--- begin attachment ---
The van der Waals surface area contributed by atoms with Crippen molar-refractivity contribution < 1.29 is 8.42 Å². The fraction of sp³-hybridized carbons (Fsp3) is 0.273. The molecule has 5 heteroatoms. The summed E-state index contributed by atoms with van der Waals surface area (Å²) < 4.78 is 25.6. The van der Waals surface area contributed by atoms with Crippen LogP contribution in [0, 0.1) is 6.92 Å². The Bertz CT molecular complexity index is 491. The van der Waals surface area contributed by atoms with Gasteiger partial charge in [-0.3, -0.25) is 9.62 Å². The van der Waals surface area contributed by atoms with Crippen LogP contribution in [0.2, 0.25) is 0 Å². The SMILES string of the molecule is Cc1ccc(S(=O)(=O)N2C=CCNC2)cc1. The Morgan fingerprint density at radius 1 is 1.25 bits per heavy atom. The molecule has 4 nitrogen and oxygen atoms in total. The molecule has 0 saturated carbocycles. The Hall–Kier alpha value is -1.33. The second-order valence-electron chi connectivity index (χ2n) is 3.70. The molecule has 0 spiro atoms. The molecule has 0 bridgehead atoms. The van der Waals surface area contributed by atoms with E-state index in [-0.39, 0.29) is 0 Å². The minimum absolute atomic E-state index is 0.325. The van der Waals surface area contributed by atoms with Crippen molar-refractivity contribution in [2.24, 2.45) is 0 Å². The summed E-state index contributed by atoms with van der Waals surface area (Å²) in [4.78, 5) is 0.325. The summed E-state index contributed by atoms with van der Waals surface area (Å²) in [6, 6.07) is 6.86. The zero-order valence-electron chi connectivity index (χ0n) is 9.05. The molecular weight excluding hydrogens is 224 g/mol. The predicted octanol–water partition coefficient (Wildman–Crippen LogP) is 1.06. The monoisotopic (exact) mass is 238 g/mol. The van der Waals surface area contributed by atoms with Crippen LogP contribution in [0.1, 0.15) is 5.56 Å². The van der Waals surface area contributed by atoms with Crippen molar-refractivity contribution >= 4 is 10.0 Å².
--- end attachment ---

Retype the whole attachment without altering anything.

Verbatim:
The van der Waals surface area contributed by atoms with Crippen molar-refractivity contribution < 1.29 is 8.42 Å². The fraction of sp³-hybridized carbons (Fsp3) is 0.273. The molecule has 5 heteroatoms. The summed E-state index contributed by atoms with van der Waals surface area (Å²) < 4.78 is 25.6. The van der Waals surface area contributed by atoms with Crippen LogP contribution in [0, 0.1) is 6.92 Å². The Bertz CT molecular complexity index is 491. The van der Waals surface area contributed by atoms with Gasteiger partial charge in [-0.3, -0.25) is 9.62 Å². The van der Waals surface area contributed by atoms with Crippen LogP contribution in [0.2, 0.25) is 0 Å². The SMILES string of the molecule is Cc1ccc(S(=O)(=O)N2C=CCNC2)cc1. The Morgan fingerprint density at radius 1 is 1.25 bits per heavy atom. The molecule has 4 nitrogen and oxygen atoms in total. The molecule has 0 saturated carbocycles. The Hall–Kier alpha value is -1.33. The second-order valence-electron chi connectivity index (χ2n) is 3.70. The molecule has 0 spiro atoms. The molecule has 0 bridgehead atoms. The van der Waals surface area contributed by atoms with E-state index in [-0.39, 0.29) is 0 Å². The minimum absolute atomic E-state index is 0.325. The van der Waals surface area contributed by atoms with Crippen molar-refractivity contribution in [2.24, 2.45) is 0 Å². The summed E-state index contributed by atoms with van der Waals surface area (Å²) in [4.78, 5) is 0.325. The summed E-state index contributed by atoms with van der Waals surface area (Å²) in [6, 6.07) is 6.86. The zero-order valence-electron chi connectivity index (χ0n) is 9.05. The molecular weight excluding hydrogens is 224 g/mol. The predicted octanol–water partition coefficient (Wildman–Crippen LogP) is 1.06. The monoisotopic (exact) mass is 238 g/mol. The van der Waals surface area contributed by atoms with Crippen LogP contribution in [0.1, 0.15) is 5.56 Å². The van der Waals surface area contributed by atoms with Crippen molar-refractivity contribution >= 4 is 10.0 Å².